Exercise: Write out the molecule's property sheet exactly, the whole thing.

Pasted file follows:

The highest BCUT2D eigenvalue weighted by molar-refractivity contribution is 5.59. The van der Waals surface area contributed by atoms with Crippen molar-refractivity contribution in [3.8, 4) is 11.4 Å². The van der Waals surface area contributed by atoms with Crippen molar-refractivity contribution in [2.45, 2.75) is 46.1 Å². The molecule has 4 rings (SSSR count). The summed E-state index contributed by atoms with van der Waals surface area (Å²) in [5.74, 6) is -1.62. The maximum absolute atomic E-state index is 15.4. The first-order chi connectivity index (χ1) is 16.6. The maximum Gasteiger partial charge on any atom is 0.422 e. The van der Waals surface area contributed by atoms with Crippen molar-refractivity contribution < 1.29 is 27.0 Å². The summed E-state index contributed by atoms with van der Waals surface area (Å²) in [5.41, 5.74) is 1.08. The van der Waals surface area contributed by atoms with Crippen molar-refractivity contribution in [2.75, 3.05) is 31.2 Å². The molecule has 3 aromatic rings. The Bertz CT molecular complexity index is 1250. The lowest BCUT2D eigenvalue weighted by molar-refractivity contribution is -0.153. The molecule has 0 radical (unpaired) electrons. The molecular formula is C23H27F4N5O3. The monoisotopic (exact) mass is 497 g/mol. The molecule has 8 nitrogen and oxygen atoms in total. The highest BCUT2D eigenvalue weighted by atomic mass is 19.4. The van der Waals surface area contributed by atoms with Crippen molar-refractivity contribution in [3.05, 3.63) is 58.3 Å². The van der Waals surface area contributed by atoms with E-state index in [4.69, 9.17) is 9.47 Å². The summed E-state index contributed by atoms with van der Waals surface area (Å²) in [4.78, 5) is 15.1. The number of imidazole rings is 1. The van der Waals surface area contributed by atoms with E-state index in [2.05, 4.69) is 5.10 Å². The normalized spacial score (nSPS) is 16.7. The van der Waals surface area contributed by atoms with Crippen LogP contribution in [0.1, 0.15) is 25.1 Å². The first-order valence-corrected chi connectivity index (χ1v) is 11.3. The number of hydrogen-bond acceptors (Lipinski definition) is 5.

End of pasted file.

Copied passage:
The highest BCUT2D eigenvalue weighted by molar-refractivity contribution is 5.59. The van der Waals surface area contributed by atoms with Crippen molar-refractivity contribution in [3.8, 4) is 11.4 Å². The van der Waals surface area contributed by atoms with Crippen molar-refractivity contribution in [2.45, 2.75) is 46.1 Å². The molecule has 4 rings (SSSR count). The summed E-state index contributed by atoms with van der Waals surface area (Å²) in [5.74, 6) is -1.62. The maximum absolute atomic E-state index is 15.4. The first-order chi connectivity index (χ1) is 16.6. The maximum Gasteiger partial charge on any atom is 0.422 e. The van der Waals surface area contributed by atoms with Crippen molar-refractivity contribution < 1.29 is 27.0 Å². The summed E-state index contributed by atoms with van der Waals surface area (Å²) in [5.41, 5.74) is 1.08. The van der Waals surface area contributed by atoms with Crippen molar-refractivity contribution in [2.75, 3.05) is 31.2 Å². The molecule has 3 aromatic rings. The Bertz CT molecular complexity index is 1250. The lowest BCUT2D eigenvalue weighted by molar-refractivity contribution is -0.153. The molecule has 0 radical (unpaired) electrons. The molecular formula is C23H27F4N5O3. The monoisotopic (exact) mass is 497 g/mol. The molecule has 8 nitrogen and oxygen atoms in total. The highest BCUT2D eigenvalue weighted by atomic mass is 19.4. The van der Waals surface area contributed by atoms with Crippen molar-refractivity contribution in [3.05, 3.63) is 58.3 Å². The van der Waals surface area contributed by atoms with E-state index in [4.69, 9.17) is 9.47 Å². The summed E-state index contributed by atoms with van der Waals surface area (Å²) in [4.78, 5) is 15.1. The number of imidazole rings is 1. The van der Waals surface area contributed by atoms with E-state index in [2.05, 4.69) is 5.10 Å². The normalized spacial score (nSPS) is 16.7. The van der Waals surface area contributed by atoms with Crippen LogP contribution in [0.1, 0.15) is 25.1 Å². The first-order valence-corrected chi connectivity index (χ1v) is 11.3. The number of hydrogen-bond acceptors (Lipinski definition) is 5.